Finance professionals will regularly talk about the fact there simply are too many advice platforms in the market and that what we have now is an unsustainable situation.
In particular you will hear this refrain from those who remember working as an adviser 10 years ago when there was a mere handful of ‘wraps’ or ‘fund supermarkets’, as they were called then, to choose from.
Over the last decade the platform market has grown and evolved and there are now over 20 platforms UK intermediaries can use to manage their clients' assets.
A natural progression for an overcrowded market is for consolidation to take place, where good fits are found between once rival businesses and a takeover is achieved.
This is by no means unique to platforms, it is a cycle which can be seen all industries.
For such a so-called crowded platform market however, the rate of consolidation to date has been slow.
That said, there have been some significant mergers over the years including:
- Skandia and Selestia
- Standard Life and AXA Elevate
- Aegon and Cofunds
Examples of consolidation between smaller platforms include:
- Embark and Avalon
- Interactive Investor and TD Direct
In its Investment Platforms Market Study interim report, the Financial Conduct Authority (FCA) highlights the make-up of the platform market has been shifting significantly despite the lack of headline grabbing deals going on.
In an annex to the report the FCA shows how the market share has become more diffused over the past few years.
The four largest platforms held 60 per cent of the market share between them in 2013. In 2017 they held 46 per cent.
Figure 1: Percentage of the market share held by the four largest adviser platforms
Source: FCA Investment Platforms Market Study interim report. C4 is defined as the sum of the market shares of the four largest platforms.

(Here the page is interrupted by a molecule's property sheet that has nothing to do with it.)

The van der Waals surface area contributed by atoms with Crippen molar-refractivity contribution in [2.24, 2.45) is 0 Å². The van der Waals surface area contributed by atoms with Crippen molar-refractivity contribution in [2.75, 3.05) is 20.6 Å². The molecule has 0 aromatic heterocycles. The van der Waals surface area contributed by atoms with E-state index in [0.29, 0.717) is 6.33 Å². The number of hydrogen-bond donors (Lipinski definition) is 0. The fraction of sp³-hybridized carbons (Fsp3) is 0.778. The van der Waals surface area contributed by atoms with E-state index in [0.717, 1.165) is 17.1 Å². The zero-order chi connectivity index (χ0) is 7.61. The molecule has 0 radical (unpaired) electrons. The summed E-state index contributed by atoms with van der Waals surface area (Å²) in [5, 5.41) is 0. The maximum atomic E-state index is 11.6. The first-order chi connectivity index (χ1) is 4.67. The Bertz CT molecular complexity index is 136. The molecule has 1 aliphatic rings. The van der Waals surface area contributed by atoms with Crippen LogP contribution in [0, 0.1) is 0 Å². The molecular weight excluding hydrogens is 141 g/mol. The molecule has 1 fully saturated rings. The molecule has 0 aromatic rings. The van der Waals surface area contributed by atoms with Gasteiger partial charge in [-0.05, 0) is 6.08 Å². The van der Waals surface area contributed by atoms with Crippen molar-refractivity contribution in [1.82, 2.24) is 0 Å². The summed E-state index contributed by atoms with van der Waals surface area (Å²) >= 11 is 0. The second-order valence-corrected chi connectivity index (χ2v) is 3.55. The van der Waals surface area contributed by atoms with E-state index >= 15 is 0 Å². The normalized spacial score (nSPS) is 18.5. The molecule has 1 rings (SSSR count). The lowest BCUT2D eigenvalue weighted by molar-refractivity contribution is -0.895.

Another important development is how the pool of technology providers behind platforms has been shrinking.
In the UK advised market there are only three main technology providers: FNZ, GBST and Bravura. There are still a few platforms which work on their own proprietary technology such as Transact, Parmenion and James Hay but generally the trend has been a move away from companies building their own software.
In 2017 consultancy Lang Cat predicted proprietary technology would decrease from being used by 41 per cent of the market to 15 per cent by 2020.
The technology behind platforms is worth noting when looking at the topic of platform consolidation because, in theory at least, it makes for an easier merger if two companies are already using systems from the same provider.
Slow and steady
Independent platform consultant, Stan Kirk, says from what he has seen among the consolidation deals, it has generally been opportunistic on the part of the buyers when they see an opportunity to increase their assets under administration.
He explains: "Most so called 'consolidations' in the platform world have consisted of opportunistic moves at a cheap price to hoover up some more funds under direction from platform owners who have become disenchanted with their platform business experiment (much money spent, little return).”